Sunday, January 28, 2018

News, Giza: Japanese Development Agency Official Inspects Restoration Work on Khufu’s Second Solar Boat

JICA's Miyahara Chie paid a visit to the Grand Egyptian Museum's conservation laboratories and got an update on restoration work partly funded by the Japanese government. Written By/ Nevine El-Aref.

JICA's Miyahara Chie observes restoration work conducted 
on King Khufu’s second solar boat
A senior official from the Japan International Cooperation Agency (JICA) took a tour of conservation facilities at the Grand Egyptian Museum (GEM) on Sunday afternoon, observing restoration work being conducted on King Khufu’s second solar boat.

Miyahara Chie, the deputy director-general of JICA's Middle East and Europe Department, visited the GEM's conservation laboratories and was updated on work to restore the ancient wooden boat, a project that is partly funded by the Japanese government.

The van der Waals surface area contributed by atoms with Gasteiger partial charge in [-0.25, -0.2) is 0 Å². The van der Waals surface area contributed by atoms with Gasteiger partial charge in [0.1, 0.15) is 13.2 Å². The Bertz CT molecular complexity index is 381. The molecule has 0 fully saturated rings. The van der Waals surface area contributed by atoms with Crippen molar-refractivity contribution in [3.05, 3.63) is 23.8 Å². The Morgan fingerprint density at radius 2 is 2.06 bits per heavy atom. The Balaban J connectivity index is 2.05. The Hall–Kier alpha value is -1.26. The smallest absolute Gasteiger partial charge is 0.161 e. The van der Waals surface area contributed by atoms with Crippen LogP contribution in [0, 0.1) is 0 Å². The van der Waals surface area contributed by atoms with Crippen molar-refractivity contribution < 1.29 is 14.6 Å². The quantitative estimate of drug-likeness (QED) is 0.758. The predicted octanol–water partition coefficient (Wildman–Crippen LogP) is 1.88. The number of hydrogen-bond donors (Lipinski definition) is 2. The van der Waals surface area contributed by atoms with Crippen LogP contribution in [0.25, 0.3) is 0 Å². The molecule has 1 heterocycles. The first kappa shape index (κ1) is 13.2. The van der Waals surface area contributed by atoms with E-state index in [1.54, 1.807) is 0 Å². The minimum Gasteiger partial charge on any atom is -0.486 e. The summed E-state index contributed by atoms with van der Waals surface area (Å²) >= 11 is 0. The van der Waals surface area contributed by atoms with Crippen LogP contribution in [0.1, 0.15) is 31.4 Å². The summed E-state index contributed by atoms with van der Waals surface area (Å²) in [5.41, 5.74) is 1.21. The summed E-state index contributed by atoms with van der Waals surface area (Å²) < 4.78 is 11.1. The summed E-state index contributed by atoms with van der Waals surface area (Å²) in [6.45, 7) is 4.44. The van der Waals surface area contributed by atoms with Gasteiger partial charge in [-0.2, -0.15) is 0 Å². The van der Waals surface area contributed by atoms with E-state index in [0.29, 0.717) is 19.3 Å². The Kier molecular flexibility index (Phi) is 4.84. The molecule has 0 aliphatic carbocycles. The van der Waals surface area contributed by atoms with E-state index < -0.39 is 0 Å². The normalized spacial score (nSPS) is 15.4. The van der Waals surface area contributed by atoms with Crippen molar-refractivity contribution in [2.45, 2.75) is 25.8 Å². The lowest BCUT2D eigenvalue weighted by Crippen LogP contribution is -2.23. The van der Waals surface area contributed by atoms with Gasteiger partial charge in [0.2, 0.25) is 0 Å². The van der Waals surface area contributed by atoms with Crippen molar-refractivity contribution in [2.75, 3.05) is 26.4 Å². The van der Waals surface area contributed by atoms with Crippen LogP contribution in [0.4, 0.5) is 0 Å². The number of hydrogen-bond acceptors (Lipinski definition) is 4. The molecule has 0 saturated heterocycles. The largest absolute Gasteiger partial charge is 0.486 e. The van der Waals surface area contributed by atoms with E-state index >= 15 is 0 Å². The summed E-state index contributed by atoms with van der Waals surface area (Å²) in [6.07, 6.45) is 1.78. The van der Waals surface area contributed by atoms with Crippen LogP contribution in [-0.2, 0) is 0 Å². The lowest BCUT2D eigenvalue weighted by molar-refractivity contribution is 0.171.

Eissa Zidan, supervisor-general of boat restoration work, told Ahram Online that Chie was very enthusiastic about the restoration project and hopes to see the craft reassembled and put on display at the GEM soon.

Two boats belonging to Pharaoh Khufu were discovered inside two pits in 1954 as Egyptian archaeologists Kamal El-Mallakh and Zaki Nour were carrying out routine cleaning on the southern side of the Great Pyramid of Giza.

After its initial discovery, the first boat was removed piece by piece under the supervision of restoration expert Ahmed Youssef, who spent more than 20 years restoring and reassembling it. The boat is now on display at Khufu’s Solar Boat Museum on the Giza Plateau.

The second boat remained sealed in the neighbouring pit until 1987 when it was examined by the American National Geographic Society in association with the Egyptian Office for Historical Monuments.

In 2009, a Japanese scientific and archaeological team from Waseda University headed by Sakuji Yoshimura offered to remove the boat from the pit, restore and reassemble it, and put it on show to the public. The launch of the project involved a $10 million grant from the Japanese government.

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